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Poster A158

Statistical learning of radical configuration in Chinese character recognition

Poster Session A - Saturday, April 13, 2024, 2:30 – 4:30 pm EDT, Sheraton Hall ABC

Tzu-shin Lin1,2 (, Chia-ying Lee1,2,3; 1Academia Sinica, 2National Central University, 3National Chengchi University

Chinese characters are comprised of radicals within a constant square-shaped space. Previous studies have demonstrated that statistical learning is the core mechanism for extracting orthographic regularities, such as radical position, radical combinability, and phonetic consistency, in learning to read Chinese. However, radicals can be arranged with different spatial configurations. This study analyzed the distribution of radical configuration and found that 60% of compound characters contain two radicals, which are horizontally arranged from left to right (i.e., 柏). However, only 20% of them are vertically arranged from top to bottom (i.e., 空). Participants were invited to perform a lexical decision task in a priming paradigm to examine whether readers would process the radical configuration information in Chinese character recognition. The prime character would either be the dominant (left-right) or non-dominant (top-bottom) configurations. The target would either be a real character or a pseudo-character with a congruent or incongruent configuration with the prime. The event-related potentials (ERPs) to the target characters indicate an interaction between configuration dominancy and congruency on N170 with posterior sites and P200 with frontal regions, in which incongruent condition elicits greater amplitude than congruent condition for the non-dominant configuration. Meanwhile, a three-way interaction effect is found on N400 with posterior sites, revealing that pseudo-characters show a greater N400 negativity than real characters at incongruent conditions in targets with the dominant configuration. These findings support that the radical configuration also serves as an important orthographic information for Chinese character recognition.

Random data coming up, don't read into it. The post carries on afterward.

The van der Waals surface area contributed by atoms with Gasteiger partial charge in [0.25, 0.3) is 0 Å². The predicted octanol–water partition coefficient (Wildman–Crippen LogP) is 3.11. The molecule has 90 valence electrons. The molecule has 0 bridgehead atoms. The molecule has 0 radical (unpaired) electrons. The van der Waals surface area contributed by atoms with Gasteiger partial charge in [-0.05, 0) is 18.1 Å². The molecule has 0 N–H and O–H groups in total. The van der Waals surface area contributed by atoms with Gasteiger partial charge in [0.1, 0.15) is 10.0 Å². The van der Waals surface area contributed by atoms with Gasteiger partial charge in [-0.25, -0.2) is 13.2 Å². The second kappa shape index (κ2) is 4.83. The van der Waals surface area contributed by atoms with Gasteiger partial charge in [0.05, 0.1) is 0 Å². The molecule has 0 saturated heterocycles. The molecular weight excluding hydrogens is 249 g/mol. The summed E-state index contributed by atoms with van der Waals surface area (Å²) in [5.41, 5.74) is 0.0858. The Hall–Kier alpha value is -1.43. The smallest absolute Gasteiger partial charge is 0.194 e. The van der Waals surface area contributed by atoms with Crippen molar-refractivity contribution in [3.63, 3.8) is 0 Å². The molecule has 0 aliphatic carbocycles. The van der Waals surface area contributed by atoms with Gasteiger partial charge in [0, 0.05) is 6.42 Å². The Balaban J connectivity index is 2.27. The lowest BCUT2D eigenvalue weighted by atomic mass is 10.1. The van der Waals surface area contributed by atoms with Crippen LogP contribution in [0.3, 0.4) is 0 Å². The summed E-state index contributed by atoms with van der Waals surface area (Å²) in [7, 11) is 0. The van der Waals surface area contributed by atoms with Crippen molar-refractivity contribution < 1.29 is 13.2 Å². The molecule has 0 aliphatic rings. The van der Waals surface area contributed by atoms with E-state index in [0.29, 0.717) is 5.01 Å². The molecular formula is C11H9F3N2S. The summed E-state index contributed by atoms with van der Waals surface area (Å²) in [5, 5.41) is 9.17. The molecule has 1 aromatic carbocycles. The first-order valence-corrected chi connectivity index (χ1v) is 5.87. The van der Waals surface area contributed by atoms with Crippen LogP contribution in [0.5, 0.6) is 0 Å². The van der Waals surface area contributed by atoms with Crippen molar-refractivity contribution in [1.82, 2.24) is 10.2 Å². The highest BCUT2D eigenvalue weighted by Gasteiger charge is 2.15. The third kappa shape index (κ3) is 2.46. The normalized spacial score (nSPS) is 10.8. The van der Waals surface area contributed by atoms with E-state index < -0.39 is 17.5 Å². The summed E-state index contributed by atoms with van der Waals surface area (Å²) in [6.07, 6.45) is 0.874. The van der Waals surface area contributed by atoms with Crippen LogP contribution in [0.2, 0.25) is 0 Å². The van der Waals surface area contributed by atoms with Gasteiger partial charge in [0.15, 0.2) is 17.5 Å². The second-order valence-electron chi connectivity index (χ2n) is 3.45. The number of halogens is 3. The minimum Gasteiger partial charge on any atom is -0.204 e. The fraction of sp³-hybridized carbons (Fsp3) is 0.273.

Topic Area: LANGUAGE: Other


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April 13–16  |  2024